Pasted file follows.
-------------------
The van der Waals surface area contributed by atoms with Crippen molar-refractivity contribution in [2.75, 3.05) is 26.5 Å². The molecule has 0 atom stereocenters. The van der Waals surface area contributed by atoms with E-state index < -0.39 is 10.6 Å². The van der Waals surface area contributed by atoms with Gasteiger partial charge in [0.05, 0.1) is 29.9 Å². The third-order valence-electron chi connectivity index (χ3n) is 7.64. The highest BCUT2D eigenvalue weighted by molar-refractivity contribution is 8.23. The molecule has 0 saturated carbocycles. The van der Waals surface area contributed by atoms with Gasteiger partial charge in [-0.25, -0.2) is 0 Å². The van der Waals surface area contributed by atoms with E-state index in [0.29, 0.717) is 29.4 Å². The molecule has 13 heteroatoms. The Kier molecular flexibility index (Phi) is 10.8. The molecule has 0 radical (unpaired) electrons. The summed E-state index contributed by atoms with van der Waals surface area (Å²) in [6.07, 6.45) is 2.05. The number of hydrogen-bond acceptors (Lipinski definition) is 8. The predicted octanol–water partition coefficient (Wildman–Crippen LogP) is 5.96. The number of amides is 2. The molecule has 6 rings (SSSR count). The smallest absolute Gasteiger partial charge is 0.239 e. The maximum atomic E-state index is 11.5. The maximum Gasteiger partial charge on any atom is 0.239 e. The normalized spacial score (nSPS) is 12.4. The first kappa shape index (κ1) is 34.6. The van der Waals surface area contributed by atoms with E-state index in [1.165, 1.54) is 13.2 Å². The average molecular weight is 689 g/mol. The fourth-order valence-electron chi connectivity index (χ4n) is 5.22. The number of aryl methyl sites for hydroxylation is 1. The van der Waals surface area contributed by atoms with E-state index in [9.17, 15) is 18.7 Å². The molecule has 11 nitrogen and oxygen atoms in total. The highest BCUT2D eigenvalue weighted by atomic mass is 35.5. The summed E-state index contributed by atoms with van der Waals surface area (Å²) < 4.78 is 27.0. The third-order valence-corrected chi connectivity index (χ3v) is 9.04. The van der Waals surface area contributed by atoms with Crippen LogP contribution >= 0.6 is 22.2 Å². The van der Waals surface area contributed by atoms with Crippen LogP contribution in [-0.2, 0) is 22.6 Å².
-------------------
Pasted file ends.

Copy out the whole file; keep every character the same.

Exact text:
The van der Waals surface area contributed by atoms with Crippen molar-refractivity contribution in [2.75, 3.05) is 26.5 Å². The molecule has 0 atom stereocenters. The van der Waals surface area contributed by atoms with E-state index < -0.39 is 10.6 Å². The van der Waals surface area contributed by atoms with Gasteiger partial charge in [0.05, 0.1) is 29.9 Å². The third-order valence-electron chi connectivity index (χ3n) is 7.64. The highest BCUT2D eigenvalue weighted by molar-refractivity contribution is 8.23. The molecule has 0 saturated carbocycles. The van der Waals surface area contributed by atoms with Gasteiger partial charge in [-0.25, -0.2) is 0 Å². The van der Waals surface area contributed by atoms with E-state index in [0.29, 0.717) is 29.4 Å². The molecule has 13 heteroatoms. The Kier molecular flexibility index (Phi) is 10.8. The molecule has 0 radical (unpaired) electrons. The summed E-state index contributed by atoms with van der Waals surface area (Å²) in [6.07, 6.45) is 2.05. The number of hydrogen-bond acceptors (Lipinski definition) is 8. The predicted octanol–water partition coefficient (Wildman–Crippen LogP) is 5.96. The number of amides is 2. The molecule has 6 rings (SSSR count). The smallest absolute Gasteiger partial charge is 0.239 e. The maximum atomic E-state index is 11.5. The maximum Gasteiger partial charge on any atom is 0.239 e. The normalized spacial score (nSPS) is 12.4. The first kappa shape index (κ1) is 34.6. The van der Waals surface area contributed by atoms with E-state index in [1.165, 1.54) is 13.2 Å². The average molecular weight is 689 g/mol. The fourth-order valence-electron chi connectivity index (χ4n) is 5.22. The number of aryl methyl sites for hydroxylation is 1. The van der Waals surface area contributed by atoms with E-state index in [9.17, 15) is 18.7 Å². The molecule has 11 nitrogen and oxygen atoms in total. The highest BCUT2D eigenvalue weighted by atomic mass is 35.5. The summed E-state index contributed by atoms with van der Waals surface area (Å²) < 4.78 is 27.0. The third-order valence-corrected chi connectivity index (χ3v) is 9.04. The van der Waals surface area contributed by atoms with Crippen LogP contribution >= 0.6 is 22.2 Å². The van der Waals surface area contributed by atoms with Crippen LogP contribution in [-0.2, 0) is 22.6 Å².